Instead of using LDRs in straight-up Theremin mode and waving his hands about, [pratchel] mounted one in each of several cardboard tubes. One tube is small and has just a few holes; this is intended to be used as a flute. [pratchel] cautions against locating holes too close to the LDR, because it will overpower the others when left uncovered. A larger tube with more holes can be used as a kind of light-dependent slide whistle with another holey tube that fits inside. We were disappointed to find that the giant tube sitting by the amplifier hasn’t been made into a contrabass flute.
Continuing the theme of astability, [pratchel] went completely solderless and built the circuit on a breadboard. The LDR’s legs are kept separate by a piece of cardboard. This kind of project and construction is fairly kid and beginner-friendly. It would be a good one for getting your musically inclined friends and family members into electronics. Here’s a 555 player piano built by Hackaday’s own [Steven Dufresne] that might be a good second step. Check out [pratchel]’s performance after the break.
[Bokononestly] found a lil’ music box that plays Stairway to Heaven and decided those were just the kinds of dulcet tones he’d like to wake up to every morning. To each his own; I once woke up to Blind Melon’s “No Rain” every day for about six months. [Bokononestly] is still in the middle of this alarm clock project right now. One day soon, it will use a *duino to keep track of the music box’s revolutions and limit the alarm sound to one cycle of the melody.
[Bokononestly] decided to drive the crank of the music box with a geared DC motor from an electric screwdriver. After making some nice engineering drawings of the dimensions of both and mocking them up in CAD, he designed and printed a base plate to mount them on. A pair of custom pulleys mounted to the motor shaft and the crank arm transfer motion using the exact right rubber band for the job. You can’t discount the need for a big bag ‘o rubber bands.
In order to count the revolutions, he put a wire in the path of the metal music box crank and used the body of the box as a switch. Check out the build video after the break and watch him prove it with the continuity function of a multimeter. A clever function that should at some point be substituted out for a leaf switch.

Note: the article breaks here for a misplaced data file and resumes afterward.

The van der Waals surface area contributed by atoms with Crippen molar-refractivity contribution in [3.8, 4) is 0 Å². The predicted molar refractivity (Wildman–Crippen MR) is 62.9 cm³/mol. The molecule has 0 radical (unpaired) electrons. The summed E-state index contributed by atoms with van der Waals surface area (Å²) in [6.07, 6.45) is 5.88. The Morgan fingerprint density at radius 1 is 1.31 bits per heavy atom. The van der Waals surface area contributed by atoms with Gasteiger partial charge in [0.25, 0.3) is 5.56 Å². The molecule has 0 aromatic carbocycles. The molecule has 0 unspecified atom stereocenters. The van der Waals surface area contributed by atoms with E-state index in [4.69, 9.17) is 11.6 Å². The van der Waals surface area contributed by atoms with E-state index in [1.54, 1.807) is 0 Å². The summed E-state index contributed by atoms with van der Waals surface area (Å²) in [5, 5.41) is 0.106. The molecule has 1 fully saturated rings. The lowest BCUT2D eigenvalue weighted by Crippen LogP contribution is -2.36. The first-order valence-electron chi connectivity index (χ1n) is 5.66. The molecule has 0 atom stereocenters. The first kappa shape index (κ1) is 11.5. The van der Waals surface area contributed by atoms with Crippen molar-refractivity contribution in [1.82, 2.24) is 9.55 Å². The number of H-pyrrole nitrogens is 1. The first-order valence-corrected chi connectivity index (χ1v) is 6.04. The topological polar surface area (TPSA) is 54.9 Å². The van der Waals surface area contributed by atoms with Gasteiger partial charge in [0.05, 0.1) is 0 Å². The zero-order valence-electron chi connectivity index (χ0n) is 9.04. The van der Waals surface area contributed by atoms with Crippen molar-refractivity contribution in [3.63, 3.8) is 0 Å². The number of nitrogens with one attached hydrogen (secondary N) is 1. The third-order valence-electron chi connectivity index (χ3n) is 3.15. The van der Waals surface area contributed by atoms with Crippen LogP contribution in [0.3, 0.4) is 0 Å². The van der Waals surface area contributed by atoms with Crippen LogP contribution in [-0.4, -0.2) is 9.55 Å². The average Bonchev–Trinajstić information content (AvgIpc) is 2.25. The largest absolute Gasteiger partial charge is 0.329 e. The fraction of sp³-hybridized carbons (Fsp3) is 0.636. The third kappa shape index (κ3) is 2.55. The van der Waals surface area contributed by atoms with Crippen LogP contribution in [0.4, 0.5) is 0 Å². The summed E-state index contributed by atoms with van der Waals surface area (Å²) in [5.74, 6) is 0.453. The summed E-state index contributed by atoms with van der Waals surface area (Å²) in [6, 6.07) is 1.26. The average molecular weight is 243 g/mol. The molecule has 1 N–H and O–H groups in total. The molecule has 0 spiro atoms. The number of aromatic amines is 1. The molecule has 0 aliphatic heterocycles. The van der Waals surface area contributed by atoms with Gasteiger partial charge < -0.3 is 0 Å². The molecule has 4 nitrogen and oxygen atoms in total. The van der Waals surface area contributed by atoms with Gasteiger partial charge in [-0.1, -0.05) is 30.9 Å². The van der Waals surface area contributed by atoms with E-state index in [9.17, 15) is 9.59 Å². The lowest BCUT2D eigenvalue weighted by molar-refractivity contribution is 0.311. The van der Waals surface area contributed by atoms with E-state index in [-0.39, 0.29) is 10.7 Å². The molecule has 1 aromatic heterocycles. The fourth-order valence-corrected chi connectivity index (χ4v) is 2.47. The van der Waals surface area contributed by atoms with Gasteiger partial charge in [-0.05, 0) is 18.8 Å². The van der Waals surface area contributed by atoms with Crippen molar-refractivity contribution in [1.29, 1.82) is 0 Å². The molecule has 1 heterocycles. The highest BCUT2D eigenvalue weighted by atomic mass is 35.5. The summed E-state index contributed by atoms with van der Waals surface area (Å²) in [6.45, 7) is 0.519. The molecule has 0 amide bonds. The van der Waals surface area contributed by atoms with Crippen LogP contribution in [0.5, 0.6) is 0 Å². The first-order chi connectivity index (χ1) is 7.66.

If you had told 12-year-old me that one day I would be able to listen to pretty much any song I wanted to on demand and also pull up the lyrics as fast as I could type the artist’s name and part of the title into a text box, I would have a) really hoped you weren’t kidding and b) would have wanted to grow up even faster than I already did.
The availability of music today, especially in any place with first world Internet access is really kind of astounding. While the technology to make this possible has come about only recently, the freedom of music listening has been fairly wide open in the US. The closest we’ve come to governmental censorship is the parental advisory sticker, and those are just warnings. The only thing that really stands between kids’ ears and the music they want to listen to is parental awareness and/or consent.
However, the landscape of musical freedom and discovery has been quite different in other corners of the world, especially during the early years of rock ‘n roll. While American teens roller skated and sock-hopped to the new and feverish sounds of Little Richard and Elvis Presley, the kids in Soviet Russia were stuck in a kind of sonic isolation. Stalin’s government had a choke hold on the influx of culture and greatly restricted the music that went out over the airwaves. They viewed Western and other music as a threat, and considered the musicians to be enemies of the USSR.